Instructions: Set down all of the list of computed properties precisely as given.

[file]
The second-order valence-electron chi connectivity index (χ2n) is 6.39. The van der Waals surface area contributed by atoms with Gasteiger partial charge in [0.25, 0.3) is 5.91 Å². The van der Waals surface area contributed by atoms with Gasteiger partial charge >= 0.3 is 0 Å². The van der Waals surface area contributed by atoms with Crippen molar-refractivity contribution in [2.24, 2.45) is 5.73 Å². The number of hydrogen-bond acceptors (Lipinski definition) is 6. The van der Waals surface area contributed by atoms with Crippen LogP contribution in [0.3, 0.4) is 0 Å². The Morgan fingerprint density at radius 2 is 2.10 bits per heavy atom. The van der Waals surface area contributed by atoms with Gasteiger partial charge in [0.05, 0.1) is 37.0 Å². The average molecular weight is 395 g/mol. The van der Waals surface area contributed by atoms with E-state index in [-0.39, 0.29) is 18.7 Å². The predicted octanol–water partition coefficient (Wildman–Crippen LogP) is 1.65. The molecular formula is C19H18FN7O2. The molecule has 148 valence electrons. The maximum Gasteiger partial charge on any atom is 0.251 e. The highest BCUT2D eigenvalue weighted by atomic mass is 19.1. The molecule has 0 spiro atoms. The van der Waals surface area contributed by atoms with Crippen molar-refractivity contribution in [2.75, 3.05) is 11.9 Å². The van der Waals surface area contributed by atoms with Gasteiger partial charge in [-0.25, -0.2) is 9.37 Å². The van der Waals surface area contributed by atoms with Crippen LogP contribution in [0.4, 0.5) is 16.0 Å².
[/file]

The second-order valence-electron chi connectivity index (χ2n) is 6.39. The van der Waals surface area contributed by atoms with Gasteiger partial charge in [0.25, 0.3) is 5.91 Å². The van der Waals surface area contributed by atoms with Gasteiger partial charge >= 0.3 is 0 Å². The van der Waals surface area contributed by atoms with Crippen molar-refractivity contribution in [2.24, 2.45) is 5.73 Å². The number of hydrogen-bond acceptors (Lipinski definition) is 6. The van der Waals surface area contributed by atoms with Crippen LogP contribution in [0.3, 0.4) is 0 Å². The Morgan fingerprint density at radius 2 is 2.10 bits per heavy atom. The van der Waals surface area contributed by atoms with Gasteiger partial charge in [0.05, 0.1) is 37.0 Å². The average molecular weight is 395 g/mol. The van der Waals surface area contributed by atoms with E-state index in [-0.39, 0.29) is 18.7 Å². The predicted octanol–water partition coefficient (Wildman–Crippen LogP) is 1.65. The molecular formula is C19H18FN7O2. The molecule has 148 valence electrons. The maximum Gasteiger partial charge on any atom is 0.251 e. The highest BCUT2D eigenvalue weighted by atomic mass is 19.1. The molecule has 0 spiro atoms. The van der Waals surface area contributed by atoms with Crippen molar-refractivity contribution in [2.75, 3.05) is 11.9 Å². The van der Waals surface area contributed by atoms with Gasteiger partial charge in [-0.25, -0.2) is 9.37 Å². The van der Waals surface area contributed by atoms with Crippen LogP contribution in [0.4, 0.5) is 16.0 Å².